While on an expedition in Antarctica, photographer Alex Cornell had the rare opportunity to photograph a recently flipped iceberg. Defining to the old adage “just the tip of the iceberg,” it turns out the underside can be illuminated with unbelievable bright blues and striation that reveal visually stunning secrets of these sleeping giants. Witnessing a flip is uncommon, and moreover the surreal texture and colors distort the scale making it a truly incredible encounter.
“Antarctica is one of those places where you can point the camera in any direction and come away with something spectacular,” says Cornell in a discussion with Fstoppers. “Typically icebergs are white, with blue accents near the water — this by contrast one was alien-blue. More like a galactic artifact than anything terrestrial. These shots were taken at water level from a little Zodiac cruiser. Most likely, this was a very old glacier — the blue basically being the glacial equivalent of aging white hairs.”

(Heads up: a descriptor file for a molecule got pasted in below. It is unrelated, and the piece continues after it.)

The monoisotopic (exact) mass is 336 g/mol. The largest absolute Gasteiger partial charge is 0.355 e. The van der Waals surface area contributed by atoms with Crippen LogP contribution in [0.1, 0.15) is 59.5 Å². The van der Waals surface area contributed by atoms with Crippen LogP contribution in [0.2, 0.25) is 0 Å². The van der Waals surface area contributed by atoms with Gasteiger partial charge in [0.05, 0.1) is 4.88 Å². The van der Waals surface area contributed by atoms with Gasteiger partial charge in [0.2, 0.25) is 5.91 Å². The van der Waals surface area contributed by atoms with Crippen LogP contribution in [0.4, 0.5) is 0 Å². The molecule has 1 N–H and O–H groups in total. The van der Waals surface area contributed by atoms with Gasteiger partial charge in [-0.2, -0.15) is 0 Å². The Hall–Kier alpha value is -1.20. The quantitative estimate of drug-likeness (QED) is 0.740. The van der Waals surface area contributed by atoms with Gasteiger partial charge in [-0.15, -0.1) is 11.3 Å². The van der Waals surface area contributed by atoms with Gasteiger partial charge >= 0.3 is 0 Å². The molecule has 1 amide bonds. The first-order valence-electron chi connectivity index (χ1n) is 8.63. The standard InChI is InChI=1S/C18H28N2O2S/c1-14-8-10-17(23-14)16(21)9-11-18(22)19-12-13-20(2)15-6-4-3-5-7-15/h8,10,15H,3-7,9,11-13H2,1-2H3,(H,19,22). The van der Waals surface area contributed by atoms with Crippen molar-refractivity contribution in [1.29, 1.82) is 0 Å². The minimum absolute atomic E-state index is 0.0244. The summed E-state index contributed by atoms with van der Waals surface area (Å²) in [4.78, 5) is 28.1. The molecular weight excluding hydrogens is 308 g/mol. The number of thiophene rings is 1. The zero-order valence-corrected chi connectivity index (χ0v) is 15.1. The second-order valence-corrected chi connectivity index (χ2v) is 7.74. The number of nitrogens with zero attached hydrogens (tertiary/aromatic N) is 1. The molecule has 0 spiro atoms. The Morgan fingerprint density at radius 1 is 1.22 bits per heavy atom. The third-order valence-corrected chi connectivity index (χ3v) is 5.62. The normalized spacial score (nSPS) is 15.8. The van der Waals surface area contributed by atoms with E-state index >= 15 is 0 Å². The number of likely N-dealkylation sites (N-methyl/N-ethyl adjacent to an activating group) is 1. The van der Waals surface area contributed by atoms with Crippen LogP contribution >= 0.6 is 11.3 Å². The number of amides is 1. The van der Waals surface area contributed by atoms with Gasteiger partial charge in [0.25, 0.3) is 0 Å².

Calving from glaciers as ice formed from freshwater, icebergs begin their journey of slow salinization floating upon surface. The salt water, much denser than fresh water, allows these massive sections of distorted shapes to float precariously until the weight distribution at the tip of the iceberg supersedes the underside. Once this balance shifts, they flip and reveal an area of beautifully polished ice worthy of incredible photography.